I am not claiming that the Brigades were composed of intellectuals, even though volunteering for Spain, unlike joining the French Foreign Legion, implied a level of political consciousness and certainly of knowledge of the world that most non-political workers did not have. For most of them, apart from those from neighbouring France, Spain was terra incognita, at best a shape in a school atlas. Thanks to an excellent monograph (Skoutelsky, 1998), we know that the largest single body of International Brigaders, the French (just under 9000), overwhelmingly came from the working class – ninety-two per cent – and included no more than one per cent students and members of the liberal professions, virtually all of them Communists (p. 143). Given their technical qualifications, most of these were in fact employed behind the front lines (Rémi Skoutelsky, L’Espoir guidait leur pas: les volontaires français dans les Brigates internationals, Bernard Grasset, 1998). There were probably more intellectuals among the political exiles who formed the cadres of the Brigades, and I hope I am not too ‘chauvinist’ in suggesting that the high proportion of Jews among the volunteers implies intellectual activities. One third of the American Lincoln Brigade were Jews, as was the majority of all American women in Spain (N. Carroll, The Odyssey of the Abraham Lincoln Brigade: Americans in the Spanish Civil War, Stanford 1994). According to an informed estimate about 7000 of the International Brigaders were Jews (Arnold Paucker, Deutsche Juden im Kampf um Recht und Freiheit, Schriften d. Leo Baeck Instituts 2nd edition Teetz 2004, p. 254). However, inside or outside the Brigades, the commitment, sometimes the practical commitment, of intellectuals is not in doubt. Writers supported Spain not only with money, speech and signatures, but they wrote about it, as Hemingway, Malraux, Bernanos and virtually all the notable contemporary young British poets – Auden, Spender, Day Lewis, Macneice – did. Spain was the experience that was central to their lives between 1936 and 1939, even if they kept it out of sight later.
This was clearly so in my student days at Cambridge between 1936 and 1939. Not only was it the Spanish War that converted young men and women to the Left, but we were inspired by the specific example of those who went to fight in Spain. Anyone entering the rooms of Cambridge socialist and communist students in those days was almost certain to find in them the photograph of John Cornford, intellectual, poet, leader of the student Communist Party, who had fallen in battle in Spain on his twenty-first birthday in December 1936. Like the familiar photo of Che Guevara, it was a powerful, iconic image – but it was closer to us, and, standing on our mantelpieces, it was a daily reminder of what we were fighting for. As it happens, not many Cambridge or other students actually went to fight in Spain after the Communist Party of Great Britain decided, presumably in the autumn of 1936, to discourage students from volunteering for the International Brigades unless they had special military qualifications. Many of those who fought had joined the Republican forces before the Party established this policy. Nevertheless, the British International Brigaders contained a significant number of talented intellectuals, of whom several fell. So far as I am aware, none of those who survived has expressed regret for his decision to fight.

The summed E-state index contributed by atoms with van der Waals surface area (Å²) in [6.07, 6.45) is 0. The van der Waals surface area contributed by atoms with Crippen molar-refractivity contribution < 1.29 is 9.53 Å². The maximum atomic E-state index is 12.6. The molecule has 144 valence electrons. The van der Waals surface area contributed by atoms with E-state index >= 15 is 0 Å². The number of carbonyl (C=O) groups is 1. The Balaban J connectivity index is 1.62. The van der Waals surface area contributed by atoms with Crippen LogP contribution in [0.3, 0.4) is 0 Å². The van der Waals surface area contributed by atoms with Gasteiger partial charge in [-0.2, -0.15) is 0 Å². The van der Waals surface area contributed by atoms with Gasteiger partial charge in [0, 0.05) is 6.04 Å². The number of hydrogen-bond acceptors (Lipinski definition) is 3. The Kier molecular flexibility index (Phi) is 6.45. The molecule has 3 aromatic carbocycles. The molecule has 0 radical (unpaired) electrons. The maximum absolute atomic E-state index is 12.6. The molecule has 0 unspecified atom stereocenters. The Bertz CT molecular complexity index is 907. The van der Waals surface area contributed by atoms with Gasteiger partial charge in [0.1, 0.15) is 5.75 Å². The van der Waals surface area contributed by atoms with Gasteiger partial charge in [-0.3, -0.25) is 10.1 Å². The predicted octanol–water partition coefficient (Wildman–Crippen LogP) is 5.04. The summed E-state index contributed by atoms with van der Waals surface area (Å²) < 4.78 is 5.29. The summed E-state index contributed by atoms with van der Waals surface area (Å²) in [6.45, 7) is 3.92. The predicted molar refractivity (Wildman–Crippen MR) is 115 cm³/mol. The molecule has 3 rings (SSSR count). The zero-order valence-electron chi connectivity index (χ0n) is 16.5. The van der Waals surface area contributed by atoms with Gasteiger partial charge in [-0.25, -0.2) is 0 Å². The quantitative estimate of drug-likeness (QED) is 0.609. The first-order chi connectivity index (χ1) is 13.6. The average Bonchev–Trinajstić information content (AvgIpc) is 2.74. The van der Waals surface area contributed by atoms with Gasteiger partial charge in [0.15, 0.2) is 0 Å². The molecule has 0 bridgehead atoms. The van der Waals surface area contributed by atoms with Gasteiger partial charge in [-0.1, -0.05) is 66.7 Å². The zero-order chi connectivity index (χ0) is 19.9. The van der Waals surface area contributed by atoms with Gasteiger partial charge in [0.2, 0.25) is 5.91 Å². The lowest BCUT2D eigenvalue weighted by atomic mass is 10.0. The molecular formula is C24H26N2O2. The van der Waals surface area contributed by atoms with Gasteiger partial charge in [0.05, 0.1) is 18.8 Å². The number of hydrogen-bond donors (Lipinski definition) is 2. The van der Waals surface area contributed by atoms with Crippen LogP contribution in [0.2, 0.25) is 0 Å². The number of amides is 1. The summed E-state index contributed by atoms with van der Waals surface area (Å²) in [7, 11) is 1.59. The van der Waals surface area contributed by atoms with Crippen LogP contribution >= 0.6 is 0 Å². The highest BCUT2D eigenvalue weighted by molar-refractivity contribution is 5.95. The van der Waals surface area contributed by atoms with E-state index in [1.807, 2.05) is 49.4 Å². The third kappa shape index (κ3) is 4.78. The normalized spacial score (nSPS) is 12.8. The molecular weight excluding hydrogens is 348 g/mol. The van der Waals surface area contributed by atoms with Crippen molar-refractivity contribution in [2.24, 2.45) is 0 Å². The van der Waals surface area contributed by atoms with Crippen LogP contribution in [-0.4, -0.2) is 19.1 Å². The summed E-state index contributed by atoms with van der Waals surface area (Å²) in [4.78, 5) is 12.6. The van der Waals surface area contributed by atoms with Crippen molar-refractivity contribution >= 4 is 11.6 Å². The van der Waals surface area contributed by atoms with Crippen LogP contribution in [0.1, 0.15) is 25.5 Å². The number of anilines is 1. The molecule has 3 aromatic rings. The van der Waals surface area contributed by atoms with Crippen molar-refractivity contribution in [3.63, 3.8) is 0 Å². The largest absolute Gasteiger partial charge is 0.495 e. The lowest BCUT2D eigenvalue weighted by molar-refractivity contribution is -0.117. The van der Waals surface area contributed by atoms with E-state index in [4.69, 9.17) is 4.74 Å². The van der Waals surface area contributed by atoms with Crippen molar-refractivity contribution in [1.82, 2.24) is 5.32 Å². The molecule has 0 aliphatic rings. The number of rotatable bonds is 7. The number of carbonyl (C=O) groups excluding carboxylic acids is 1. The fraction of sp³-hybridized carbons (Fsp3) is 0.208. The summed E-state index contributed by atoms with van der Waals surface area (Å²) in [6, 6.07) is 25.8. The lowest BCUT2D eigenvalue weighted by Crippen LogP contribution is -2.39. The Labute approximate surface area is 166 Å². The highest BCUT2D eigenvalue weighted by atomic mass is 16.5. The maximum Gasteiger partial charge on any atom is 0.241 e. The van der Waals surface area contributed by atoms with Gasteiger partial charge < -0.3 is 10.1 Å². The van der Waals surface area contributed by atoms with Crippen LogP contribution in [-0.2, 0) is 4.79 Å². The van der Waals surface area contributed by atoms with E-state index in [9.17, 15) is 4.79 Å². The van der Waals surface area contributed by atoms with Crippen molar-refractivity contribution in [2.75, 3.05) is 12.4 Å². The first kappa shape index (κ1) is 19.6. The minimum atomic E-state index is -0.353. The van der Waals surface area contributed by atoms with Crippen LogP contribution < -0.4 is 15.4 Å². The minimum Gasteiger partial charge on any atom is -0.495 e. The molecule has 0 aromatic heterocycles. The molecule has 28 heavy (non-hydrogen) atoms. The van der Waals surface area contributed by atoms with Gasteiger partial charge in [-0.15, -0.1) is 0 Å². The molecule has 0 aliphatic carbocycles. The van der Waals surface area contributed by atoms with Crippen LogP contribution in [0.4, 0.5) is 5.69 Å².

Among the losers, polemics about the Civil War, often bad-tempered, have never ceased since 1939. This was not so while the war was still continuing, although such incidents as the banning of the dissident Marxist POUM party and the murder of its leader Andrés Nin caused some international protest. Plainly a number of foreign volunteers arriving in Spain, intellectuals or not, were shocked by what they saw there, by suffering and atrocity, by the ruthlessness of warfare, brutality and bureaucracy on their own side or, insofar as they were aware of them, the intrigues and political feuds within the Republic, by the behaviour of the Russians and much else. Again, the arguments between the Communists and their adversaries never ceased. And yet, during the war the doubters remained silent once they left Spain. They did not want to give aid to the enemies of the great cause. After their return, Simone Weill, though patently disappointed, said not a word. Wystan Auden wrote nothing, though he modified his great 1937 poem Spain in 1939 and refused to allow it to be reprinted in 1950. Faced with Stalin’s terror, Louis Fischer, a journalist closely associated with Moscow, denounced his past loyalties – but he took trouble to do so only when this gesture could no longer harm the Spanish Republic. The exception proves the rule: George Orwell’s Homage to Catalonia. It was refused by Orwell’s regular publisher, Victor Gollancz, ‘believing, as did many people on the Left, that everything should be sacrificed in order to preserve a common front against the rise of Fascism,’ which was also the reason given by Kingsley Martin, editor of the influential weekly New Statesman & Nation, for accepting a critical book review. They represented the views overwhelmingly prevalent on the left. Orwell himself admitted after his return from Spain that, ‘a number of people have said to me with varying degrees of frankness that one must not tell the truth about what is happening in Spain and the part played by the Communist Party because to do so would prejudice public opinion against the Spanish government and so aid Franco,’ (Hugh Thomas, p. 817). Indeed, as Orwell himself recognized in a letter to a friendly reviewer, ‘what you say about not letting the Fascists in owing to dissensions between ourselves is very true.’ More than this: the public showed no interest in the book. It was published in 1938 in 1500 copies, which sold so poorly that the stock was not yet exhausted thirteen years later when it was first reprinted (Orwell in Spain, pp. 28, 251, 269-70). Only in the Cold War era did Orwell cease to be an awkward, marginal figure.